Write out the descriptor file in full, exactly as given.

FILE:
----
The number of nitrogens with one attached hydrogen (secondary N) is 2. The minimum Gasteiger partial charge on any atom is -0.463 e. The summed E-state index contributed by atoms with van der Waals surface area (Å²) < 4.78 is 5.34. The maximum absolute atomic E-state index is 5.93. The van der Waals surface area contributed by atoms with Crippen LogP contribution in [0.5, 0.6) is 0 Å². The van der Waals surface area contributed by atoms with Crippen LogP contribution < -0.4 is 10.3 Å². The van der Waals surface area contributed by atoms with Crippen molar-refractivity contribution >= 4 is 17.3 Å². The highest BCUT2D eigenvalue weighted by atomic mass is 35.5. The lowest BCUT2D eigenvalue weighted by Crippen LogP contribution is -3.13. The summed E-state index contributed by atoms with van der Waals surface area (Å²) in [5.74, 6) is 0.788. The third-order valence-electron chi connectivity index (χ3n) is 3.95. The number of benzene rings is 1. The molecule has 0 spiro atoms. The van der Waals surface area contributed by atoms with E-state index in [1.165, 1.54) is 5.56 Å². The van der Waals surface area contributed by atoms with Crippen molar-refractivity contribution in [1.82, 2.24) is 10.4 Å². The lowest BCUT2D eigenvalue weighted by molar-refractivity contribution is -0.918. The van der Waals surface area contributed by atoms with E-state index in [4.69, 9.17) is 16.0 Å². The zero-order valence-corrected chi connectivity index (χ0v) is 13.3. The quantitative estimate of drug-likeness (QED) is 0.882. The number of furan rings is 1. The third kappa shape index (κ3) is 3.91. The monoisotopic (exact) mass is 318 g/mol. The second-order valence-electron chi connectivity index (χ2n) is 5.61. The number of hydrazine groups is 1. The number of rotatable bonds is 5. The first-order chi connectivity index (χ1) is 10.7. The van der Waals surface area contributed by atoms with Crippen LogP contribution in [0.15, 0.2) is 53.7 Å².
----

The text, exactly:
The number of nitrogens with one attached hydrogen (secondary N) is 2. The minimum Gasteiger partial charge on any atom is -0.463 e. The summed E-state index contributed by atoms with van der Waals surface area (Å²) < 4.78 is 5.34. The maximum absolute atomic E-state index is 5.93. The van der Waals surface area contributed by atoms with Crippen LogP contribution in [0.5, 0.6) is 0 Å². The van der Waals surface area contributed by atoms with Crippen LogP contribution < -0.4 is 10.3 Å². The van der Waals surface area contributed by atoms with Crippen molar-refractivity contribution >= 4 is 17.3 Å². The highest BCUT2D eigenvalue weighted by atomic mass is 35.5. The lowest BCUT2D eigenvalue weighted by Crippen LogP contribution is -3.13. The summed E-state index contributed by atoms with van der Waals surface area (Å²) in [5.74, 6) is 0.788. The third-order valence-electron chi connectivity index (χ3n) is 3.95. The number of benzene rings is 1. The molecule has 0 spiro atoms. The van der Waals surface area contributed by atoms with E-state index in [1.165, 1.54) is 5.56 Å². The van der Waals surface area contributed by atoms with Crippen molar-refractivity contribution in [1.82, 2.24) is 10.4 Å². The lowest BCUT2D eigenvalue weighted by molar-refractivity contribution is -0.918. The van der Waals surface area contributed by atoms with E-state index in [4.69, 9.17) is 16.0 Å². The zero-order valence-corrected chi connectivity index (χ0v) is 13.3. The quantitative estimate of drug-likeness (QED) is 0.882. The number of furan rings is 1. The third kappa shape index (κ3) is 3.91. The monoisotopic (exact) mass is 318 g/mol. The second-order valence-electron chi connectivity index (χ2n) is 5.61. The number of hydrazine groups is 1. The number of rotatable bonds is 5. The first-order chi connectivity index (χ1) is 10.7. The van der Waals surface area contributed by atoms with Crippen LogP contribution in [0.15, 0.2) is 53.7 Å².